Five people gang-raped a married woman during a wedding ceremony in India's Agra district. She had gone as part of the caterer's team.

The woman claimed in her FIR that she went to the Barhan area to work as a puri helper on Sunday night. After the dinner was over, the caterer and another man took her to a secluded location under the guise of getting her more job. Three of his colleagues had already arrived.

They raped her alternately. They later threw her in an unconscious state near Awalkheda Crossing and fled. After regaining consciousness, she went to a local police station and filed a complaint identifying the caterer and four others.

The police took her to a hospital for a medical examination and arrested one of the suspects.

"She was sent for medical examination. She has been admitted at a government hospital for treatment," Superintendent of Police, West, Agra Rural, Satyajeet Gupta said.

A lawsuit has been filed, and police are on the lookout for the remaining defendants.

Meanwhile, a new study claimed that rape survivors and their families in India and other South Asian countries face barriers to fair justice.

NGOs Equality Now and Dignity Alliance International co-authored the study titled "Sexual Violence in South Asia: Legal and Other Barriers to Justice for Survivors."

The study claimed that India was one of six South Asian countries where the government urgently needed to counter sexual abuse, enhance survivors' access to justice, and end immunity for perpetrators.

According to the study, the current pandemic has escalated the global data crisis related to sexual crimes.

"India witnessed a significant drop in the number of reported rape cases during the pandemic. As per police statistics, there was a total of 23 rape cases reported in the state of Delhi between March and April, 2020, compared to 139 during the same period in 2019," it said.

Researchers say, however, that this is just barely a true representation of reality. While the number of cases may have risen, they said women are reluctant to disclose due to the involvement of offenders at home during the lockdown.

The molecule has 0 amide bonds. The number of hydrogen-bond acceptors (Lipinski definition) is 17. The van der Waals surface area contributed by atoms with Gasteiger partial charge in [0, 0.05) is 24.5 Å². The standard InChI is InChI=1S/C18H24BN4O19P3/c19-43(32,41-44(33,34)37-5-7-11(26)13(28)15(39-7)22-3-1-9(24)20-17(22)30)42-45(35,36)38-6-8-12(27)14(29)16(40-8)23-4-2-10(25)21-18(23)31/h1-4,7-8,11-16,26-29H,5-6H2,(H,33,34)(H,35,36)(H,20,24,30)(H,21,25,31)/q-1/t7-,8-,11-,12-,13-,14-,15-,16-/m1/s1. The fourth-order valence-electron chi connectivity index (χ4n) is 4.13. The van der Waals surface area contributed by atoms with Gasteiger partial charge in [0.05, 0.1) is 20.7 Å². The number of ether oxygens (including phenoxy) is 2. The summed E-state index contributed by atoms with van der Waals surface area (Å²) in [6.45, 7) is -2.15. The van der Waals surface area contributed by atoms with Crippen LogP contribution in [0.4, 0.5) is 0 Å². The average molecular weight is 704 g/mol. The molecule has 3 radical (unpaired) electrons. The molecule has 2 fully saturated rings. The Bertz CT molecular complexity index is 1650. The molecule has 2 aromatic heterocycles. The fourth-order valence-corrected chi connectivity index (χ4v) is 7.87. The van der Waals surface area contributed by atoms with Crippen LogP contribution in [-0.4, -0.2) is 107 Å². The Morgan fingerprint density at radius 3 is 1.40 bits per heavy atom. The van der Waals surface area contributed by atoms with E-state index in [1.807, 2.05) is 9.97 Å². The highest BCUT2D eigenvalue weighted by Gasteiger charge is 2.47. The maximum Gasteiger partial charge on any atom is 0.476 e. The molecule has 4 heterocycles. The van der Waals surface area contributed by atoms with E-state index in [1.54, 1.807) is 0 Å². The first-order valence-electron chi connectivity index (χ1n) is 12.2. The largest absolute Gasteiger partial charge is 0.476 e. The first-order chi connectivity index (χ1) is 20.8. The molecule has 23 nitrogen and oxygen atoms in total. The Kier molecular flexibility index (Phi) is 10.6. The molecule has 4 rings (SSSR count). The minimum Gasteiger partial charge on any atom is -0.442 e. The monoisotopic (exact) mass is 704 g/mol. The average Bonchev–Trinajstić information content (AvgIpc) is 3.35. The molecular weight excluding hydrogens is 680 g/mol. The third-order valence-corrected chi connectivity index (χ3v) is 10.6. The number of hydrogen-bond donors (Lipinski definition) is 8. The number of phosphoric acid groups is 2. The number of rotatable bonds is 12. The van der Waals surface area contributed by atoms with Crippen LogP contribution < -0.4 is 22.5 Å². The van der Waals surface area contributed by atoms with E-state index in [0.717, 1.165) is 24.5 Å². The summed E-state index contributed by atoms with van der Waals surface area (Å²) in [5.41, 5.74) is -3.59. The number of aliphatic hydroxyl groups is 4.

According to the report, women experienced increased vulnerability due to several factors. These include lack of access to police stations, attitudes of police officers, and reduced working of courts, which led to delays in trials due to the COVID-19 pandemic.

India is the only one of the six countries where the concept of rape encompasses various coercive circumstances, the report said.

KANYABIYUNGA, CONGO - MARCH 20: (AFRICA OUT) A woman covers her face as she describes her rape to a health worker March 20, 2006 in Kanyabiyunga, D.R. Congo. She alleges that she was raped by three members of the military while visiting her grandmother. While there are currently no available statistics for sexual assaults against women, health workers believe that the crime is at epidemic proportions in the Democratic Republic of Congo. The crimes often go unreported due to women's fear of rejection by her husband and stigmatization by the greater community. The Democratic Republic of Congo (DRC), a country that loses an estimated 1,400 people per day due to war since 1998, is struggling to hold presidential elections this summer. Spencer Platt/Getty Images

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